Archive for discipleship

Crying “Fowl”

Posted in Homilies with tags , , , , , , , , , , , , , , , , on September 16, 2018 by timtrue

Rotluchs2

Mark 8:27-38

1.

Something was killing our chickens; our neighbor’s chickens too.

A couple of nights a week we’d hear it, that horrendous cackle alerting us that the mysterious perpetrator had once again found its way into the chicken coop and murdered and carried off another victim.

Whatever this beast was, it was elusive. We’d wait up late at night, listening and stargazing around the fire pit, flashlights at the ready. We’d sleep out on the balcony, where we could hear better. My dad even set his alarm for 3 o’clock in the morning and played sentinel a few times.

But always it was the same. By the time the chickens first cackled it seemed the culprit had already come and gone. We never so much as saw its hind quarters running away into the avocado orchard.

For me, a ten year-old boy, I wondered if chupacabras might in fact be real.

My dad’s remedy was to lock up the coop each night, watertight—close off every hole in the chicken wire, the doorways, the walls, and the roof.

But the chicken-stealing continued—not in our coop but in our neighbor’s, who apparently had not sealed his off as effectively.

So my neighbor’s remedy was to rig a trap.

He used what looked to me like a wire crate for a medium-sized dog; except he added a spring mechanism to the door—from a rat trap if I remember correctly—so that when the chicken-stealing beast took the bait, a weight underneath would rise and trigger the spring and the door would snap shut, latching itself.

It worked flawlessly in the testing phase. Still, would it capture this beast, whatever it was? The trap was big enough for a fox. But what if it was a coyote; or that mischievous hunting hound Jake who lived a quarter mile down the street; or a chupacabra?

For the next few nights, around dusk, I watched with rapt attention while Don, my neighbor, routinely set his trap, placing a generous amount of ground beef and raw bacon in the baiting area and sliding the trap strategically in front of the chicken coop doorway.

And each morning, at the crack of dawn, eager, I’d race outside and peek through the fence to check, hoping that something was in it.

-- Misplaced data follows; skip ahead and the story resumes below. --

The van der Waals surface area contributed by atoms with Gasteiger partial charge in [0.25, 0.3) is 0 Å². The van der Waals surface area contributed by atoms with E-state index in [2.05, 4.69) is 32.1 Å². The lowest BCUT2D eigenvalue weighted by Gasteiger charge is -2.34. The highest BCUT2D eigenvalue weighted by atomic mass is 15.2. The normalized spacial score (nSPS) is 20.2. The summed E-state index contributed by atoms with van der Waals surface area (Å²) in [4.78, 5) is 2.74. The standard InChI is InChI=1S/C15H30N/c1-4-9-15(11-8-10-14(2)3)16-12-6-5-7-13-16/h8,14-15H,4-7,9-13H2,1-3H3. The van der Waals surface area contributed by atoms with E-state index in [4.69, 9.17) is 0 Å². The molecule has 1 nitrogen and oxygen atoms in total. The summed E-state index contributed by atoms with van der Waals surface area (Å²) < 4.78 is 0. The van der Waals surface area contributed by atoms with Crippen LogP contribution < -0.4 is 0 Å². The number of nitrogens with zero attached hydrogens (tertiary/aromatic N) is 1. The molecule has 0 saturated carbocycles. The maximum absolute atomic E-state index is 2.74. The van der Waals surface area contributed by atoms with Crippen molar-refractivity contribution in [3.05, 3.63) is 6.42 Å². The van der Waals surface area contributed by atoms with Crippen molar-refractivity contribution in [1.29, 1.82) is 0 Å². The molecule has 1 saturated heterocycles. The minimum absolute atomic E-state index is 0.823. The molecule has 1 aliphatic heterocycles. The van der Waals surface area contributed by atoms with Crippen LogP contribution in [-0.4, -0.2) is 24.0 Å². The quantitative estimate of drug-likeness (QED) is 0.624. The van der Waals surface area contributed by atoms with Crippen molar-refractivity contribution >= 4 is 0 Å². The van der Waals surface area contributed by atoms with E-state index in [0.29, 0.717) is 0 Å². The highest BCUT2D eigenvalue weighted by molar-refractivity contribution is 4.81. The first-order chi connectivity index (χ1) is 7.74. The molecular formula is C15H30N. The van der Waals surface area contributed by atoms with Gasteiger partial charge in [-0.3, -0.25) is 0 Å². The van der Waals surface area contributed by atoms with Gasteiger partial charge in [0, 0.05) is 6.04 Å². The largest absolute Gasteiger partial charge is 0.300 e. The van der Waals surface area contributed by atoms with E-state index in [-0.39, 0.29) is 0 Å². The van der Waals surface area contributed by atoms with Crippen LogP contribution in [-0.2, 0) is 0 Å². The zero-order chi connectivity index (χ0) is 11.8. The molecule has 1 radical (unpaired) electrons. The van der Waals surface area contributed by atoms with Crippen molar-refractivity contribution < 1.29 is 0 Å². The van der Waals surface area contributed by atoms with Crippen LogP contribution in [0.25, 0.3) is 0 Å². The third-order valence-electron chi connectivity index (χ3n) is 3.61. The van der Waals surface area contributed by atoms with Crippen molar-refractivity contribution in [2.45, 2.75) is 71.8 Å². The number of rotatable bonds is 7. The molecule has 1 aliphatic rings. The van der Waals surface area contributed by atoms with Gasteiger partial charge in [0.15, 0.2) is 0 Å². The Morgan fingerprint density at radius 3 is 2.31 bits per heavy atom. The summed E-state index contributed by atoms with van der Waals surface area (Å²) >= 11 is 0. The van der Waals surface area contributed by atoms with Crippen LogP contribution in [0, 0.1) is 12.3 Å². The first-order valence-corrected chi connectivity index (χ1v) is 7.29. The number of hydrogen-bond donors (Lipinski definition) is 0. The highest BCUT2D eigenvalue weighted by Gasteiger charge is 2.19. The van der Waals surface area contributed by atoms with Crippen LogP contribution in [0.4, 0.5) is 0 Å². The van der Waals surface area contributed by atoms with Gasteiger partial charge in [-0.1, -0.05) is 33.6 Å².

Well, I wasn’t disappointed. After only a few days it happened. There was no need for me to run to the fence and peek through, hoping to see something: it was obvious.

Long before the sun was up, before even the crack of dawn, the repetitive cries, hisses, and wailings of the chicken-stealing beast, not to mention the cacophony of cackling, woke us all up—the neighbors and my household. Don saw us exiting our front door and beckoned us to come on over.

Groggily, super curious, we all gathered in our pajamas and bathrobes and slippers around Don’s chicken coop, flashlights in hand, excited at last to see what mysterious creature was the cause of all the “fowl” play.

And there it was: in the cage, frightened and growling but certainly trapped beyond any hope of escape, not a chupacabra but a real live bobcat.

I’d never seen a bobcat before!

Anyway, the jig was up. Caught and trapped, its chicken-stealing days were over. And from the sound of its pathetic wails, it seemed to know it.

Don called animal control, who showed up by 9am and hauled the beast away, to release it later that day in the upper Sespe, they told us, far from any human dwellings.

And our chickens lived happily ever after.

2.

So, I wonder today if Peter feels at all like that bobcat.

“Who do people say that I am?” Jesus asks.

Peter responds: “You are the Messiah.”

And here, in the Gospel of Mark, there’s none of that glowing affirmation we read over in Matthew; Jesus says nothing to Peter about him being a rock, a solid foundation upon which he will build his church.

Instead—

Well, it plays out like this:

  • Peter calls Jesus the Messiah.
  • Jesus orders his disciples to tell no one.
  • Jesus then explains “quite openly” that this Messiah, the Son of Man, must endure unbelievable trials in the days ahead.
  • But Peter says no, Jesus, you’ve got it all wrong.
  • And immediately Jesus rebukes Peter, calling him Satan!

I wonder, does Peter feel like he’s just been baited and led into a trap, one with a spring mechanism that snaps shut tight with no way out?

It seems almost scandalous.

3.

Scandal. Now there’s a word with an interesting etymology!

Of course, today the term has at least a few different meanings. One has a moral connection; something morally wrong is often called scandalous.

But scandal can also mean something that feels somehow wrong to the general public: something that causes a public outcry, when general expectations aren’t being met.

This second meaning is more along the lines of what happens here with Peter today. He declares Jesus to be the Messiah of Israel; and, we infer from his following rebuke, his expectations are not met. Jesus is neither who the people think he is nor even who Peter thinks he is.

It’s scandalous.

So, here’s an interesting caveat about the etymology of scandal: The word comes from way back; from ancient Greek, skandalon. And it originally meant, literally, a trap with a spring mechanism—like Don’s trap for the bobcat.